6) You Don’t Get Copied Or Informed On Things

Communication is non-existent with your boss. You’re always the last to know what’s happening.

You’re left out of email exchanges or not invited to meetings. Your boss forgets to pass on information that would help you do your job. You hear important announcements from other people with no warning or clue of what’s coming.

It’s like working in a vacuum, totally disconnected from what’s going on at work. You feel shut out and isolated.

Keeping you out of the loop like this can be pure laziness. Or in other cases, it’s a passive-aggressive tactic, especially if you’ve only recently been pushed to the side. 

How To Get The Support You Need

A disengaged boss can seriously undermine your confidence, and it makes it very hard to get work done all on your own without their support.

But what do you do if your boss is completely hands-off in a disinterested kind of way?

The good news is that you don't have to continue with the way things are now. You can control how engaged you feel and get the support you need.

Here’s how to manage the situation so you can get the support you need so you and your work can shine.

1) Meet With Your Boss (If You Can)

Before you do anything else, set up a meeting with your boss. There's a chance they're living in a bubble and are completely in the dark about how their lack of engagement is affecting you.

With a truly disengaged boss, fixing the problem won't be simple. It is a great opportunity to agree on goals and projects so you know what's expected of you. You get some direction, even if the support is still lacking.

You can take another angle too. If your boss is disengaged because they feel bored, frustrated or busy in their role, they may be open to delegating the parts they hate but still need to take care of.

Taking some of these on helps you expand your skillset and instantly makes you more valuable to your boss and upper management.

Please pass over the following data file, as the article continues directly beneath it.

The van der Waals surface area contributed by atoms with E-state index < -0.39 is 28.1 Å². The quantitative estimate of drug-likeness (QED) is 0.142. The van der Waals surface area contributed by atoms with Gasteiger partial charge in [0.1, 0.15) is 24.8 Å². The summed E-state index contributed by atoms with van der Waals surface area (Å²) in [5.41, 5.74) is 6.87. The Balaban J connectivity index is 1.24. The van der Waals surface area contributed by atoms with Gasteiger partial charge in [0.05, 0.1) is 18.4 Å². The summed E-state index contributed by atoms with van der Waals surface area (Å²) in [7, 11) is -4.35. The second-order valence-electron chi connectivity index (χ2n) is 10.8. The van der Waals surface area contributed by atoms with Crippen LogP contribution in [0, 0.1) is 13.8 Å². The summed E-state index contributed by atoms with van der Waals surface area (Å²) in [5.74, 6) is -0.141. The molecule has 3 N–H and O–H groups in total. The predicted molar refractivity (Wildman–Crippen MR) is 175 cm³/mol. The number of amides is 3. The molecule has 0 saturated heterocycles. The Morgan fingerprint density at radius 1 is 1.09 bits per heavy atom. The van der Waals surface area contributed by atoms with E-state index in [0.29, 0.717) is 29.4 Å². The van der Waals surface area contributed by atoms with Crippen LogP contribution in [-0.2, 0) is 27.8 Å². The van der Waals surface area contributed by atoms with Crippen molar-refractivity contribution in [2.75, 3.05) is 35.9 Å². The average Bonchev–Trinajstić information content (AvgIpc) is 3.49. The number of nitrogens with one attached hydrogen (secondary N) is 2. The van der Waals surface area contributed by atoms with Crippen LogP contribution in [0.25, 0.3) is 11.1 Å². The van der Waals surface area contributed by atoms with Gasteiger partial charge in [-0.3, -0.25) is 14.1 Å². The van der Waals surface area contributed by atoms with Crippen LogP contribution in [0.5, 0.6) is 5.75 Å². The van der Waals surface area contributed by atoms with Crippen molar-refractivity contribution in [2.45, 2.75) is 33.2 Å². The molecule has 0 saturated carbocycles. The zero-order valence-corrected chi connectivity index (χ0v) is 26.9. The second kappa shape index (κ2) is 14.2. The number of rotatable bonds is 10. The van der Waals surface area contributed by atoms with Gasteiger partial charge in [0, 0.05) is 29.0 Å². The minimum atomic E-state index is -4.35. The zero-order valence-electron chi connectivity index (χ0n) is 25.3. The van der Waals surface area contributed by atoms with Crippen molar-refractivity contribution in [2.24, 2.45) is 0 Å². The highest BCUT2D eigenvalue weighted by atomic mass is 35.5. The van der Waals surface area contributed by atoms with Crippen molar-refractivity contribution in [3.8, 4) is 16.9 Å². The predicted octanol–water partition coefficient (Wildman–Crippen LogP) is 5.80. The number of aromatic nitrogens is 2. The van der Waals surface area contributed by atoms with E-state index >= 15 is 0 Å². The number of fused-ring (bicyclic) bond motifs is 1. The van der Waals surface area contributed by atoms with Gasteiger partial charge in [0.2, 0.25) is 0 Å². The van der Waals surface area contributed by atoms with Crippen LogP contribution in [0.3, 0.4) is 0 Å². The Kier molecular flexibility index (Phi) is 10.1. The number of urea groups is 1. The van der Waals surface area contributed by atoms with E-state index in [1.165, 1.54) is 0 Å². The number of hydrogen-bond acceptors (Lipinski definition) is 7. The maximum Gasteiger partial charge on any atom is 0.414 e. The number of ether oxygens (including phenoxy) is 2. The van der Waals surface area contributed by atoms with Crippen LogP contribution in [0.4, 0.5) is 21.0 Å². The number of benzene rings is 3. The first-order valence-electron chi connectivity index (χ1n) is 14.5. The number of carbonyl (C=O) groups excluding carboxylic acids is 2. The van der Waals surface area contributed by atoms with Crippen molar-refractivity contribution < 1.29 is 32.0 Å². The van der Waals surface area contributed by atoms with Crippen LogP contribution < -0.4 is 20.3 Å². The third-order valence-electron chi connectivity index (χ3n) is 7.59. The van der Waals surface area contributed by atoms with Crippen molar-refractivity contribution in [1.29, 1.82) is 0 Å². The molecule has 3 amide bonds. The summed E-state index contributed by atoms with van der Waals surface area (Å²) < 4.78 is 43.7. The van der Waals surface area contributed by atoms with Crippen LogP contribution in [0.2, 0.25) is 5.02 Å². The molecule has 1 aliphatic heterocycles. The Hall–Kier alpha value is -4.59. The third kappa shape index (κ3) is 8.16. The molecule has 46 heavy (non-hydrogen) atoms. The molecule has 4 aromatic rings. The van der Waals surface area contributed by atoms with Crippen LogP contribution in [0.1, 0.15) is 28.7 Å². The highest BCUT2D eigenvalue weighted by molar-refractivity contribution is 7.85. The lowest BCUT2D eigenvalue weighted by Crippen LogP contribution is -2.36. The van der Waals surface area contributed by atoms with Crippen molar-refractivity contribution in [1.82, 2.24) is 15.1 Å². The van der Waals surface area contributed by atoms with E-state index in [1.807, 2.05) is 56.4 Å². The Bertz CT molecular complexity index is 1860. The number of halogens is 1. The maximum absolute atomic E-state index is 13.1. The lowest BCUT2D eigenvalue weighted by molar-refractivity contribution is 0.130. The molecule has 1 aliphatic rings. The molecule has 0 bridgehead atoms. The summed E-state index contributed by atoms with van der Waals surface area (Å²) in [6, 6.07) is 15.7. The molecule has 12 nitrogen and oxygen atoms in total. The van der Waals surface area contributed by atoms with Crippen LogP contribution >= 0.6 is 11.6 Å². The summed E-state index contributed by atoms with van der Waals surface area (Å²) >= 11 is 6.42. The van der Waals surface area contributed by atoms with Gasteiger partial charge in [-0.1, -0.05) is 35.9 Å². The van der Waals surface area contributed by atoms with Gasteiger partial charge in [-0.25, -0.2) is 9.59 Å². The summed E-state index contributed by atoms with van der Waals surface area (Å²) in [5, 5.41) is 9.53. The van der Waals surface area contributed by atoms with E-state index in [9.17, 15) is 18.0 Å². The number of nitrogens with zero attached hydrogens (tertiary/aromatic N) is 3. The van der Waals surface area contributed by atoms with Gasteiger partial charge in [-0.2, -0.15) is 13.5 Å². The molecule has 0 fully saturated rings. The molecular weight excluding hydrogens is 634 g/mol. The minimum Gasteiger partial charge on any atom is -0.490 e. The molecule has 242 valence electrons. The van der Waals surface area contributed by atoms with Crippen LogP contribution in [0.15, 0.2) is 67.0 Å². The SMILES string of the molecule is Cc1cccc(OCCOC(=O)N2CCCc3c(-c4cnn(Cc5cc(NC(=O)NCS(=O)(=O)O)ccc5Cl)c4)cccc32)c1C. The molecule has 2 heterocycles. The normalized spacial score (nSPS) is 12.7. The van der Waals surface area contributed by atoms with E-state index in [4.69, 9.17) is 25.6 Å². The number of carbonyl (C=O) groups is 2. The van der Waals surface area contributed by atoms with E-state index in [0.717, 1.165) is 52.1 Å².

2) Get Yourself A Kick-Ass Mentor

Your boss isn’t the only person who can support you at work. The chances are good that there are other group managers at your company.

The best way to go about this is via internal mentorship.

Find another senior manager, director, or executive that you get along with and ask him or her if they’d be willing to be your mentor. Getting additional guidance at work will boost your confidence and will eventually make you more visible to the right people.

Mentors offer advice and guidance. When you run into problems in your career, they can listen and help you solve them. Getting another perspective from someone who has more experience than you is invaluable.

Mentors can also act as your personal cheerleader. They recognize your potential and they'll go out of their way to support you and help you progress.

3) Get Involved In Cross-Functional Projects

Getting involved in projects outside of your team can be smart. Companies will often bring together employees from different departments to leverage their skills and experience.

Joining a cross-functional project gets you on the radar of other managers - even senior management usually keeps tabs on who participates in the projects. You get more good visibility of all the things you’re doing and it ups your personal brand at work.

What this ultimately results in is more recognition and opportunities to move up within your company or at the very least, a lateral move to another department with a boss that isn’t like a ghost.